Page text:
For years I’ve labored under the delusion that I was somehow normal; that is for a Mormon. Finally I’ve come to the conclusion which is inescapable; I’m not normal. I’m a radical -way out there. Actually I’ve known this for some time. But, thought I, when presented with the evidence in the scriptures, especially the Book of Mormon, members would pretty much come to the same conclusion about things that I’ve come to. It’s in the book right? The book is nothing if not plain. Matter of fact as it takes pains to point out, it’s as blunt as possible.
What is cause of my trouble might you ask? Well, in a discussion in Sunday School yesterday I pointed out that Mormon and Helaman just happened to give us the cause for all of their wars and troubles:
"…there arose a dissension among them, (the “them” being the very priests he had called to the work), and they would not give heed to the words of Helaman and his brethren; But they grew proud, being lifted up in their hearts, because of their exceedingly great riches; therefore they grew rich in their own eyes, and would not give heed to their words, to walk uprightly before God." Alma 45:23-24.
Upon reading this it’s easy to make the connection; they grew rich, then proud, then rich in their hearts, and finally set out on their own course. Riches are the problem here. They ruin everything and are set out as a test. Being warned that they are bad for you, they become the ultimate test. In the days of calamity we cling to Him. But what do we do in the days of prosperity? It’s the one test we can’t pass because we’ve never been inclined to look at prosperity as a test but as the ultimate blessing.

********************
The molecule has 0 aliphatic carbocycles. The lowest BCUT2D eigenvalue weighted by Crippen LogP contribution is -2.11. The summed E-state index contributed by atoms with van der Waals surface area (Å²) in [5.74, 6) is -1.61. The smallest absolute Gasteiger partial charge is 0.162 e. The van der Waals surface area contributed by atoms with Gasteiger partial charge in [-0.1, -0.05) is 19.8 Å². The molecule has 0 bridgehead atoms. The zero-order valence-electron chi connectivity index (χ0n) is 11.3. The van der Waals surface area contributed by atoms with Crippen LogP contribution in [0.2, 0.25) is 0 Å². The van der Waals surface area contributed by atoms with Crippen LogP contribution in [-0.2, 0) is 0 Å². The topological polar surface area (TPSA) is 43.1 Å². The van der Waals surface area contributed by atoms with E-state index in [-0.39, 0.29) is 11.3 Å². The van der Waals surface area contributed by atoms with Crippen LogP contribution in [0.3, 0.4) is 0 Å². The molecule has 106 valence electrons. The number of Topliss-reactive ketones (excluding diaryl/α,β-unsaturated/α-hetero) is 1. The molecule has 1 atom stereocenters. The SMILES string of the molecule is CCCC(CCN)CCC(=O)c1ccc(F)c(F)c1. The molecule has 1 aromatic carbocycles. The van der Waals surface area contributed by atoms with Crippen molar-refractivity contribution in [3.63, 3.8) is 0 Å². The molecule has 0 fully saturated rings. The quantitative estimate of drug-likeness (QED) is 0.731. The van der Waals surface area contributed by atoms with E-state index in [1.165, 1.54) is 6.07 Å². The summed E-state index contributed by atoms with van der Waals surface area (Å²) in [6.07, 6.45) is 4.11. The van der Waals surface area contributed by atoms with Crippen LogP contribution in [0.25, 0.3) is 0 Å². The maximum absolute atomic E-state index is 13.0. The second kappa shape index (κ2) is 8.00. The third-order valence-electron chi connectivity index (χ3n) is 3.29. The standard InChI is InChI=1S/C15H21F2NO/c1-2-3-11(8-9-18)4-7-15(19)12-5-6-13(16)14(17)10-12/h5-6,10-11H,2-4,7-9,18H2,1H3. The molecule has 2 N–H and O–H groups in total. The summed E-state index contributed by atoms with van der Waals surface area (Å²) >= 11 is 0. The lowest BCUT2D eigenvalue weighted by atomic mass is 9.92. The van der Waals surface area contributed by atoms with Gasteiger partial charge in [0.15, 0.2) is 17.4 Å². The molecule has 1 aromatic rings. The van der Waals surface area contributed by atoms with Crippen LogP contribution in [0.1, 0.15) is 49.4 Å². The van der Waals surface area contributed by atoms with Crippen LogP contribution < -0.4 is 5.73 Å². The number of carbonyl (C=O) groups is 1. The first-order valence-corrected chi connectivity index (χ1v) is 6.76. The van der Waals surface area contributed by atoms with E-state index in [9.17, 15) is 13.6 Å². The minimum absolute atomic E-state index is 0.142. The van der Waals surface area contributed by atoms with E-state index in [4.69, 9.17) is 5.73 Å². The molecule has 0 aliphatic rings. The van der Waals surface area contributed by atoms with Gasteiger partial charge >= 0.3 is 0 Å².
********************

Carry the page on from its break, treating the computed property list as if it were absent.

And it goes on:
Will we reject riches? The answer, as I heard yesterday from a member of the Bishopric, is a resounding, "No!" Every excuse must be made for the wealthy among us, justifying their wealth, not only justifying it but pointing out that it is more likely that you find greed and pride among the poor [!]
Stunned, I finally stated to the bemused church member, "I’m not sure that the real problem can be pointed out any clearer."
The way I see it, and granted I maybe reading the book in some sort of socialist induced haze, the BOM, from front to back, warns us of the corrupting influence of wealth, with a strong inducement to reject it and seek for equality, that all may be made rich, which of course is the ideal of Zion, if all are rich there are not rich or poor, but all alike. [See 4 Nephi 1:3, D&C 104:16]
It’s all but useless to go before a church member with lists and lists of quotations, facts, and stories from the Book of Mormon pointing out this central fact. There is always some rhetorical trick, or character from the book of Mormon catapulted out of context in order to justify just the reading of the books with which we are most comfortable. In this light, Lehi becomes the uber-capitalist, Moroni the daring and willing example of military machismo, and Jacob the master of putting first things first in order to capitalize on your spiritual bone fides.
In October of 2008 I really thought the calamity was upon us, that finally we would be forced to look at the law of consecration seriously, perhaps even be forced to it in some limited way. What we did was double-down on the crazy capitalist schemes of the past. The thought of cooperative action seems beyond our ability to even conceive anymore. It’s everyone against everyone.